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Life & Arts

'I'm Going To Keep Going': Comedian And Activist Meghan Ross

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Meghan Ross
Meghan Ross and guests on 'No One Asked For This'

“Like any questionable quarantine project, it was born out of boredom, loneliness and a little bit of a comedian’s need for external validation,” Meghan Ross says of her Instagram Live show No One Asked For This. “With the theaters being shut down and shows kind of coming to a close, I was sort of looking for another creative outlet.”

The comedian and activist posted a half-serious poll on her Instagram page asking if people would want to watch her cook at what she calls “a very mediocre level.” Enough people said yes she decided to go ahead and do it.

The first episode of No One Asked For This found Ross attempting The New York Times lemon poppy seed pound cake recipe. During the show, though, she found herself filling the silences by just talking about what was on her mind.

“I was just filling the void, the emptiness … by just talking about topics that grinded my gears,” she says. “I was just like going off about voter suppression as I was zesting a lemon.”

At that point, she decided that what the show needed was a dialogue, so she thought, “What if I bring on these real experts on these issues to talk about social injustices in the world that no one asked for while I perform an activity at an average-to-below-average skill level that no one asked for?”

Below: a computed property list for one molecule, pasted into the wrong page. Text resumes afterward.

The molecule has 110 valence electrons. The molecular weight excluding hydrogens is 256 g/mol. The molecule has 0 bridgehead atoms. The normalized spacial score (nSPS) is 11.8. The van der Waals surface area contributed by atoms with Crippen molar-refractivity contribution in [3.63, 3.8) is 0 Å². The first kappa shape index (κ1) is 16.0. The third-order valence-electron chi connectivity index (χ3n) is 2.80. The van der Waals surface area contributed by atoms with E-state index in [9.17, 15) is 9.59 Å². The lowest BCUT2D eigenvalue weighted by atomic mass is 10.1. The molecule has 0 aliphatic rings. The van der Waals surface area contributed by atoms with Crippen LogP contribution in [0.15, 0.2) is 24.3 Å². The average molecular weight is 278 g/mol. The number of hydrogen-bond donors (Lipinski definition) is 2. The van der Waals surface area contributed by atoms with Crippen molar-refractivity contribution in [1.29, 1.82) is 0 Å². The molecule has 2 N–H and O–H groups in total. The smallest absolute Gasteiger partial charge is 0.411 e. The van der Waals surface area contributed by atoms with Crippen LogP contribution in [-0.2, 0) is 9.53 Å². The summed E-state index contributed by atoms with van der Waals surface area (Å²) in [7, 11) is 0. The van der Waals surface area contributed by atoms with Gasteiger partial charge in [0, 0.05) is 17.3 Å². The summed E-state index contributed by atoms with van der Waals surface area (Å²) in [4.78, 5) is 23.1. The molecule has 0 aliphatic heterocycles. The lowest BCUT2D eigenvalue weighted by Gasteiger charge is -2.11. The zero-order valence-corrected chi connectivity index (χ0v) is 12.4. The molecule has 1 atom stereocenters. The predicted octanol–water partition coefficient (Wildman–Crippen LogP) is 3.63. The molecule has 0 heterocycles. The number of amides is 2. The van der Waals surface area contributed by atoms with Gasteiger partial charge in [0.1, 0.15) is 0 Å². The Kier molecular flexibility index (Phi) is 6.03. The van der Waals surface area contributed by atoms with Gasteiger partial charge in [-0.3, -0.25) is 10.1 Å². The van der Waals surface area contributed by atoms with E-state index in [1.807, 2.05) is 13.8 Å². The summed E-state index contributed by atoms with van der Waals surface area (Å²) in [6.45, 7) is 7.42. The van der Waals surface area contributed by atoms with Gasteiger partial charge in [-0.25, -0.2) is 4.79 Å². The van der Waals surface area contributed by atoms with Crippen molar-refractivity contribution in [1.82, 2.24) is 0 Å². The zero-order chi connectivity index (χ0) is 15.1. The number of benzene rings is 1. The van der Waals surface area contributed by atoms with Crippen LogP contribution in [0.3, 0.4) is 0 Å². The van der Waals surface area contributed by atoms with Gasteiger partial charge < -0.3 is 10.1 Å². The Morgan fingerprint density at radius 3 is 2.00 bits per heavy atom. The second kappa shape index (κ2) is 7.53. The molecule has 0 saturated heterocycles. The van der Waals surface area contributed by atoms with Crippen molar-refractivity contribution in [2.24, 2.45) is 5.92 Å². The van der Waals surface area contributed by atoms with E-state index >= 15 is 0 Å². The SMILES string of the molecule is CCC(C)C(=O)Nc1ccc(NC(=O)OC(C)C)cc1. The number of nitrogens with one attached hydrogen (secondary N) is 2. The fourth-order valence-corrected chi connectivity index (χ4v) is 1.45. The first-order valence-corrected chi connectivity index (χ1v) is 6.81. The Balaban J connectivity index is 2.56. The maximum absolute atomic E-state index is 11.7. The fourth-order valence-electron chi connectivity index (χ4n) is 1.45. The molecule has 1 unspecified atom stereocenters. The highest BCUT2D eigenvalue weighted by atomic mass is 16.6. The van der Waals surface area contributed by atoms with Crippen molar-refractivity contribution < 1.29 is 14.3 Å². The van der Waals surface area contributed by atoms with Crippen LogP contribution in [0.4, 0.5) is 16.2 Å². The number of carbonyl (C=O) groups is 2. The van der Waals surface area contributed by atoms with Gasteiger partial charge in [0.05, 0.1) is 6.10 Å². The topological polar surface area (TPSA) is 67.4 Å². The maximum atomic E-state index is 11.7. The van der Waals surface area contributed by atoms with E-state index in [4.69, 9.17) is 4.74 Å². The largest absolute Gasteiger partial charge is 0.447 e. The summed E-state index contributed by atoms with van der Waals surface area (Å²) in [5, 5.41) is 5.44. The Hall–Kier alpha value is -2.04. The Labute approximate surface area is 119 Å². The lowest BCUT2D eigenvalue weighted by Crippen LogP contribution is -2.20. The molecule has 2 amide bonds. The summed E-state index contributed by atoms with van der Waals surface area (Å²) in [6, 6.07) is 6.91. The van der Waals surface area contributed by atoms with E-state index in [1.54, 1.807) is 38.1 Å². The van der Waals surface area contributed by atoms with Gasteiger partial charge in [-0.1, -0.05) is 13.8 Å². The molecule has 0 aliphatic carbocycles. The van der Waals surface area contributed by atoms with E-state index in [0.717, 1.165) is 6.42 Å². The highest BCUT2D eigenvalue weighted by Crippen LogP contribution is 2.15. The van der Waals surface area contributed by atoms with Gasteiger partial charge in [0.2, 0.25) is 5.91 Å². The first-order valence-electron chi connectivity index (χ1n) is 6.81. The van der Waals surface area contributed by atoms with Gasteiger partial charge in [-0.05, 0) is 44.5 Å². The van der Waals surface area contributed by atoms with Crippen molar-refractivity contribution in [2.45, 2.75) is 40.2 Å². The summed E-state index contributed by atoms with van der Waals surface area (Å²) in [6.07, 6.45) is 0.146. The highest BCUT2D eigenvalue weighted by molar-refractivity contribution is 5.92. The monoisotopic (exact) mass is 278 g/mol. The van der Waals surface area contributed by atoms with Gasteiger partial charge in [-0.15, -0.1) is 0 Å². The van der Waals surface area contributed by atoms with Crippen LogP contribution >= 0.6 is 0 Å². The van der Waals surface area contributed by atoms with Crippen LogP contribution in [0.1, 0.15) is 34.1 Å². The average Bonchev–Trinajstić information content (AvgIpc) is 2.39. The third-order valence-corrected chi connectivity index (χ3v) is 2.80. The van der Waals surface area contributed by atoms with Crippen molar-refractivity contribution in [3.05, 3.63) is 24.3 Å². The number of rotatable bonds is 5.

She’s talked with New York State Assemblywoman Nathalia Fernandez about why representation matters while making boba tea; with Moms Demand Action founder Shannon Watts about gun safety’s role in the 2020 election while doing a light arm workout; and with U.S. Senate candidate MJ Hegar while building a keychain kit, just to name a few guests.

Ross says she’s been pleasantly surprised by how easy it’s been for her to get people for the show.

“I guess it’s just silly enough that people are kind of like, ‘Yeah, I want to talk about these issues [and] I guess this person doesn’t seem like a weirdo to me,’” she says. “It’s also like, 1: We want to talk about these really important issues, especially leading into the election. And 2: I don’t have to leave my home and I can still wear pajamas.”

Ross says she hopes viewers learn more about the issues she’s covering, admitting that the number one person she’s trying to educate is herself.

“I’m kind of selfishly just thinking of this project as like, this is my way of learning about these really kind of crucial topics,” she says. “And figuring out like, what can I do as a regular citizen to sort of support these people who are doing it in their full time jobs?

No One Asked For This was created largely because Ross was looking for something to do with herself during the lockdown, but she says she has no plans to stop doing the show any time soon.

“I’ve booked guests all the way through Election Day,” she says. “So I’m going to take like a two week break for the election and then kind of see what world we’re living in at that point, and then I’m going to keep going. Because I know, regardless of the results, these social injustices are still going to exist and I’m still going to want to keep highlighting these issues. And I kind of have this endless list of people I want to talk to.”

Ross says she’s learned a lot in the months she’s spent hosting No One Asked For This, not the least of which is the deliciousness of that New York Times lemon poppy seed pound cake recipe. “I gotta tell you, I will endorse the New York Times recipe for a lemon poppy seed pound cake right here and now,” she says. “Dessert, breakfast, snack. Any time during your pandemic hunger pangs. I will send you the recipe.”

'No One Asked For This' is live on Instagram every week, usually at 6:30 p.m. Thursdays.

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